$99M project will be most significant U. overhaul in 40 years

Plans would resolve frustrating power, heat and water failures

Published: Thursday, April 12 2012 5:00 p.m. MDT

Construction crews replace underground heating pipe at the University of Utah in Salt Lake City Wednesday, April 11, 2012 as part of a $99 million infrastructure overhaul project.

Jeffrey D. Allred, Deseret News

SALT LAKE CITY — Utility failures are a part of life. But at the University of Utah, power and water failures happen frequently and often last for hours.

Each building on the U. campus spends an average of 16 hours in the dark per year — affecting classes, research and even medical care at University Hospital, said Cory Higgins, director of Facilities Management. Corroded water pipes, 20 years past due for replacement, have caused heating systems to fail and have sent thousands of gallons of super-heated water into the ground and air.

While some repair work is already under way, the university will begin a four-year, $99 million project in July to replace its aging electrical grid and high-temperature water system. It will be the most significant overhaul of the campus infrastructure in 40 years, Higgins said. When finished, the water, heat and power failures that have become commonplace on campus will be "a thing of the past."

Until then, however, Higgins said the campus community should expect more of the same — canceled classes, damaged research, delayed surgeries and geysers of hot steam.

In fact, things may get worse before they get better.

"We started seeing problems in the ’90s and now, 15 years later, it's a disaster," Higgins said.

The director said each year the university makes "band-aid" repairs to the infrastructure, which can cost hundreds of thousands of dollars. When water pipes fail, workers often have to dig for hundreds of feet to first find the problem, and then to locate a section of pipe good enough to weld to.

Among the improvements to the school's infrastructure will be automated systems that will instantly alert facilities staff to the location of a problem, allowing them to make immediate repairs.

"Today we don't know, we basically wait for the calls to come in," Higgins said. "You have to go look for smoke."

The University of Utah was placed among the nation's worst in terms of reliable electricity, according to a 2008 Institute of Electrical and Electronics Engineers study of utility companies.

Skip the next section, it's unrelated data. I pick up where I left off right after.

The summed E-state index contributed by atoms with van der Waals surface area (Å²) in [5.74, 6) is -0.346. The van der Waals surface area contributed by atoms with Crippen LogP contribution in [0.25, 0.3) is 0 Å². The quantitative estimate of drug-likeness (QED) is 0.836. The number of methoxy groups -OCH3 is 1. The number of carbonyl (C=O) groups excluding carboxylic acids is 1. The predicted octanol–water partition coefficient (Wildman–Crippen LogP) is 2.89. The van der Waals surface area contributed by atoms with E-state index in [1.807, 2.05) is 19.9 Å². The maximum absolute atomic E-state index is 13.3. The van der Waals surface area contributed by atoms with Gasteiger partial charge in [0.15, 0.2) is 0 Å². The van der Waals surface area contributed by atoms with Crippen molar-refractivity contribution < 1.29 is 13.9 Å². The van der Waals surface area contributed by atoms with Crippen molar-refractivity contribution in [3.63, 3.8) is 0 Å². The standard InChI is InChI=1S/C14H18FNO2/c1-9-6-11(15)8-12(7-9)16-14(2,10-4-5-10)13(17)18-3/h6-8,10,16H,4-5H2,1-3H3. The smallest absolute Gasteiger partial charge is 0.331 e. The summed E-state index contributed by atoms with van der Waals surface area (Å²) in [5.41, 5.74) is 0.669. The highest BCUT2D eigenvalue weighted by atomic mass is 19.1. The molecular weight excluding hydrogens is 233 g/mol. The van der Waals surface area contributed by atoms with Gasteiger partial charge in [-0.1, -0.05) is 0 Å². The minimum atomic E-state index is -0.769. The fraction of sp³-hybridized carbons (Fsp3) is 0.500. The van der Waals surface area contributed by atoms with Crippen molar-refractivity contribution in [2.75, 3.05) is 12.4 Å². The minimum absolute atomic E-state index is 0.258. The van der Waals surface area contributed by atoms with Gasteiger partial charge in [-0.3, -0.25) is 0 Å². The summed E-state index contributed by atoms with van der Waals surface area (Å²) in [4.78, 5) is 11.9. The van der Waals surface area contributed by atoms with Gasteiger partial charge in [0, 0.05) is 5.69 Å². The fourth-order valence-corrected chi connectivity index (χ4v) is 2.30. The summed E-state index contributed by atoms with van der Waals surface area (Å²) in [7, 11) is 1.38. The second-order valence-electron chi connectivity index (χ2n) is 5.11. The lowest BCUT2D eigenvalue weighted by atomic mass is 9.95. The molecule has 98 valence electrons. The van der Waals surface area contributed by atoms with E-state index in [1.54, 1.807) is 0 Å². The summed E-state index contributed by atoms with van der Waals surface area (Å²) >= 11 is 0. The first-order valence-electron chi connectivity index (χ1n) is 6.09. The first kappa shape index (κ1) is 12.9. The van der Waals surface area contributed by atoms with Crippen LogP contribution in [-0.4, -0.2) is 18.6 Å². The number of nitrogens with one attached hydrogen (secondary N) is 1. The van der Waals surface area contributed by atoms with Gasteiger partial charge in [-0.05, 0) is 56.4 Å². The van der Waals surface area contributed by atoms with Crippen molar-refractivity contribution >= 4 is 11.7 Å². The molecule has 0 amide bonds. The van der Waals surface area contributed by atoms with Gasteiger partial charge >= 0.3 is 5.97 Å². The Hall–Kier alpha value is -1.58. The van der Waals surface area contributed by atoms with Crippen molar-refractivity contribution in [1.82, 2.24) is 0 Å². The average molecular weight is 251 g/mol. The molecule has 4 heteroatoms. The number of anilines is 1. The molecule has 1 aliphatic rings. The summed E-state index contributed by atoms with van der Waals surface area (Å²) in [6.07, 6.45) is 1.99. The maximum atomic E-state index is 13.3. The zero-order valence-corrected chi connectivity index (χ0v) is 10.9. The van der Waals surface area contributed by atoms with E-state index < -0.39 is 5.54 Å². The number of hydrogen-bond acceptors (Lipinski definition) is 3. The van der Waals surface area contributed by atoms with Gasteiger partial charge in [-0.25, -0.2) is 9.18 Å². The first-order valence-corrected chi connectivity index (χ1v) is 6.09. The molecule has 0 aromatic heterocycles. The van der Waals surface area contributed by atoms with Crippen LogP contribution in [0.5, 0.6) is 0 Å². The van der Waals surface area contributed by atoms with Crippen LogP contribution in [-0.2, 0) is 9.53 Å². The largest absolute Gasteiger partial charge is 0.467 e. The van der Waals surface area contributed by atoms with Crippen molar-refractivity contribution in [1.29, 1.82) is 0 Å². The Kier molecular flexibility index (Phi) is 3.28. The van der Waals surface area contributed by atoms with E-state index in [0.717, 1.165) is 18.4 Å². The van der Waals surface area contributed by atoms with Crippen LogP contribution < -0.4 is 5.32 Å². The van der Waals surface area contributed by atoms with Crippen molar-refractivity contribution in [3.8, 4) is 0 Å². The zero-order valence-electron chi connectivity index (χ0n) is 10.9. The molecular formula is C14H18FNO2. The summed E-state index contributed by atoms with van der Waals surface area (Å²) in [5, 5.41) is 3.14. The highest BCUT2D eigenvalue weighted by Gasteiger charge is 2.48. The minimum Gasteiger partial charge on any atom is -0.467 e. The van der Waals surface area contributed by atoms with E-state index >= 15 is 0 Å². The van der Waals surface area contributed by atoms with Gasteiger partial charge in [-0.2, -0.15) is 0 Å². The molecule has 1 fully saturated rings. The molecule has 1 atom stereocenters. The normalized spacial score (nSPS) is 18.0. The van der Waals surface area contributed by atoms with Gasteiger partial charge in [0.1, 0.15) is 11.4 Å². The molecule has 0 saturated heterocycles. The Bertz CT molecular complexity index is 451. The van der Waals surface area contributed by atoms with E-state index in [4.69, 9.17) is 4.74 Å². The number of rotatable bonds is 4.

Kathy Adamson, administrative director for University Hospital, said at least twice a year the hospital experiences a major power outage that impacts the surgery schedule. When power fails, the hospital's policy is to use emergency power only to finish cases that are in progress and treat patients in danger of losing life or limb. Beyond that, incoming emergency patients are diverted to other locations and those who can are forced to wait.

Emergency power also presents unique challenges, she said, with more areas of the hospital relying on ambient light and with personnel using extension cords to connect machinery to power sources. There's also a short window of a few seconds between the time the power goes out and when emergency power kicks on that can be jarring in an operating room.

"It's a lifetime while you're sitting there," Adamson said.

Surgeries, in particular, rely on uniform procedures for safety, she said. While surgeons are trained to perform during emergency power, any change in process or equipment increases the risk for patients. There's also the emotional toll on a patient when surgeries have to be rescheduled, from the anxiety of waiting to coordinating with family who often have traveled long distances.

"I don't think you can ever underestimate the emotional side of that," Adamson said, "especially for a patient when they're sitting in the dark thinking, 'Am I going to be OK?'"

As the project moves forward over the next four years, Higgins said the construction will likely put added pressure on older portions of the system, which are dangerously deteriorated.

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